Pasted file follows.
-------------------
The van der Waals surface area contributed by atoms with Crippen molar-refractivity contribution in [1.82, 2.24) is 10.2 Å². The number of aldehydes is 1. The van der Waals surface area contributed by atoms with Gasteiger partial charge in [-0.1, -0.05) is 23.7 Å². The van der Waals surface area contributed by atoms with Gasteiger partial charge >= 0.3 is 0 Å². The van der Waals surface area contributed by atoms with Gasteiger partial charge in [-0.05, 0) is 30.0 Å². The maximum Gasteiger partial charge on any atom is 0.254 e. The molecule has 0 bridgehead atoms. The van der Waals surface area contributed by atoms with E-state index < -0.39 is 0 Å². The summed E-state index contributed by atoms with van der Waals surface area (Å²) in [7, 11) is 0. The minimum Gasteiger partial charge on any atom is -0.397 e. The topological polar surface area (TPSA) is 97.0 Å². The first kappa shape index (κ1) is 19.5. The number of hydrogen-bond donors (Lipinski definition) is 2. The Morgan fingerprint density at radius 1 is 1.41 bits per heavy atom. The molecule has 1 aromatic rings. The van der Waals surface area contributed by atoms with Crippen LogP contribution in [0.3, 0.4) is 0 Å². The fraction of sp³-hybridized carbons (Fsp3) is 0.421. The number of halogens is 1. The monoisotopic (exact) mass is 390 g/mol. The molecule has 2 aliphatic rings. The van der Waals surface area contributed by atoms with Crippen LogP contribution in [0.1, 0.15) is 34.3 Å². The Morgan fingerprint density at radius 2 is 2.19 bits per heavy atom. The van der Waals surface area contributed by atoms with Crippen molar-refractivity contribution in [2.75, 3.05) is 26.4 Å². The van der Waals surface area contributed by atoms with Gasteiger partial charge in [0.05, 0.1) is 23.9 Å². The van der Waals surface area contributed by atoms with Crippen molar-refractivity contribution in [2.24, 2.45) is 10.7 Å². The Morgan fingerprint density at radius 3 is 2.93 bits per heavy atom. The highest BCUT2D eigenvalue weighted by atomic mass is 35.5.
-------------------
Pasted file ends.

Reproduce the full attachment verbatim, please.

The van der Waals surface area contributed by atoms with Crippen molar-refractivity contribution in [1.82, 2.24) is 10.2 Å². The number of aldehydes is 1. The van der Waals surface area contributed by atoms with Gasteiger partial charge in [-0.1, -0.05) is 23.7 Å². The van der Waals surface area contributed by atoms with Gasteiger partial charge >= 0.3 is 0 Å². The van der Waals surface area contributed by atoms with Gasteiger partial charge in [-0.05, 0) is 30.0 Å². The maximum Gasteiger partial charge on any atom is 0.254 e. The molecule has 0 bridgehead atoms. The van der Waals surface area contributed by atoms with E-state index < -0.39 is 0 Å². The summed E-state index contributed by atoms with van der Waals surface area (Å²) in [7, 11) is 0. The minimum Gasteiger partial charge on any atom is -0.397 e. The topological polar surface area (TPSA) is 97.0 Å². The first kappa shape index (κ1) is 19.5. The number of hydrogen-bond donors (Lipinski definition) is 2. The Morgan fingerprint density at radius 1 is 1.41 bits per heavy atom. The molecule has 1 aromatic rings. The van der Waals surface area contributed by atoms with Crippen LogP contribution in [0.3, 0.4) is 0 Å². The fraction of sp³-hybridized carbons (Fsp3) is 0.421. The number of halogens is 1. The monoisotopic (exact) mass is 390 g/mol. The molecule has 2 aliphatic rings. The van der Waals surface area contributed by atoms with Crippen LogP contribution in [0.1, 0.15) is 34.3 Å². The Morgan fingerprint density at radius 2 is 2.19 bits per heavy atom. The van der Waals surface area contributed by atoms with Crippen molar-refractivity contribution in [2.75, 3.05) is 26.4 Å². The van der Waals surface area contributed by atoms with Gasteiger partial charge in [0.05, 0.1) is 23.9 Å². The van der Waals surface area contributed by atoms with Crippen molar-refractivity contribution in [2.24, 2.45) is 10.7 Å². The Morgan fingerprint density at radius 3 is 2.93 bits per heavy atom. The highest BCUT2D eigenvalue weighted by atomic mass is 35.5.